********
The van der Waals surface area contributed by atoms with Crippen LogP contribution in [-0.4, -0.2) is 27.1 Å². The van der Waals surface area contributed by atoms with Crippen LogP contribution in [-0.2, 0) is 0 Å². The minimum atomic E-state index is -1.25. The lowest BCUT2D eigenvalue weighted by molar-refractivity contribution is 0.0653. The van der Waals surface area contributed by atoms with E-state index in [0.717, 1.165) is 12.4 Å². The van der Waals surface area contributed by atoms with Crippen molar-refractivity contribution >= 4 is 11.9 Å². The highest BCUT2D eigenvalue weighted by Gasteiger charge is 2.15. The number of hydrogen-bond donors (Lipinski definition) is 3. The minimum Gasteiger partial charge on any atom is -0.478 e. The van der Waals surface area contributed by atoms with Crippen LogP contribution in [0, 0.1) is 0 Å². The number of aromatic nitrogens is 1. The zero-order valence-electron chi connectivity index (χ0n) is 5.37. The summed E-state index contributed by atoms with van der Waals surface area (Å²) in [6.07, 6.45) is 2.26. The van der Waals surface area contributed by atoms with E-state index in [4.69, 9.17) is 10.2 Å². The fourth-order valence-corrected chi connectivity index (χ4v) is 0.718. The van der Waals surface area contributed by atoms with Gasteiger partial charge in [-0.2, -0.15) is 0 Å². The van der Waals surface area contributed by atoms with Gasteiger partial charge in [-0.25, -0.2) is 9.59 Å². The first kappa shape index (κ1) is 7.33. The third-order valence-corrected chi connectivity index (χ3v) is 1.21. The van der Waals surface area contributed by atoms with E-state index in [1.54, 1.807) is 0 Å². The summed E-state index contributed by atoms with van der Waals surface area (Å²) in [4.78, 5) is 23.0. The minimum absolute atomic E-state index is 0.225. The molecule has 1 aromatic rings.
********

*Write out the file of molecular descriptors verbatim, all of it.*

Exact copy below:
The van der Waals surface area contributed by atoms with Crippen LogP contribution in [-0.4, -0.2) is 27.1 Å². The van der Waals surface area contributed by atoms with Crippen LogP contribution in [-0.2, 0) is 0 Å². The minimum atomic E-state index is -1.25. The lowest BCUT2D eigenvalue weighted by molar-refractivity contribution is 0.0653. The van der Waals surface area contributed by atoms with E-state index in [0.717, 1.165) is 12.4 Å². The van der Waals surface area contributed by atoms with Crippen molar-refractivity contribution >= 4 is 11.9 Å². The highest BCUT2D eigenvalue weighted by Gasteiger charge is 2.15. The number of hydrogen-bond donors (Lipinski definition) is 3. The minimum Gasteiger partial charge on any atom is -0.478 e. The van der Waals surface area contributed by atoms with Crippen LogP contribution in [0, 0.1) is 0 Å². The number of aromatic nitrogens is 1. The zero-order valence-electron chi connectivity index (χ0n) is 5.37. The summed E-state index contributed by atoms with van der Waals surface area (Å²) in [6.07, 6.45) is 2.26. The van der Waals surface area contributed by atoms with E-state index in [4.69, 9.17) is 10.2 Å². The fourth-order valence-corrected chi connectivity index (χ4v) is 0.718. The van der Waals surface area contributed by atoms with Gasteiger partial charge in [-0.2, -0.15) is 0 Å². The van der Waals surface area contributed by atoms with Gasteiger partial charge in [-0.25, -0.2) is 9.59 Å². The first kappa shape index (κ1) is 7.33. The third-order valence-corrected chi connectivity index (χ3v) is 1.21. The van der Waals surface area contributed by atoms with E-state index in [1.54, 1.807) is 0 Å². The summed E-state index contributed by atoms with van der Waals surface area (Å²) in [4.78, 5) is 23.0. The minimum absolute atomic E-state index is 0.225. The molecule has 1 aromatic rings.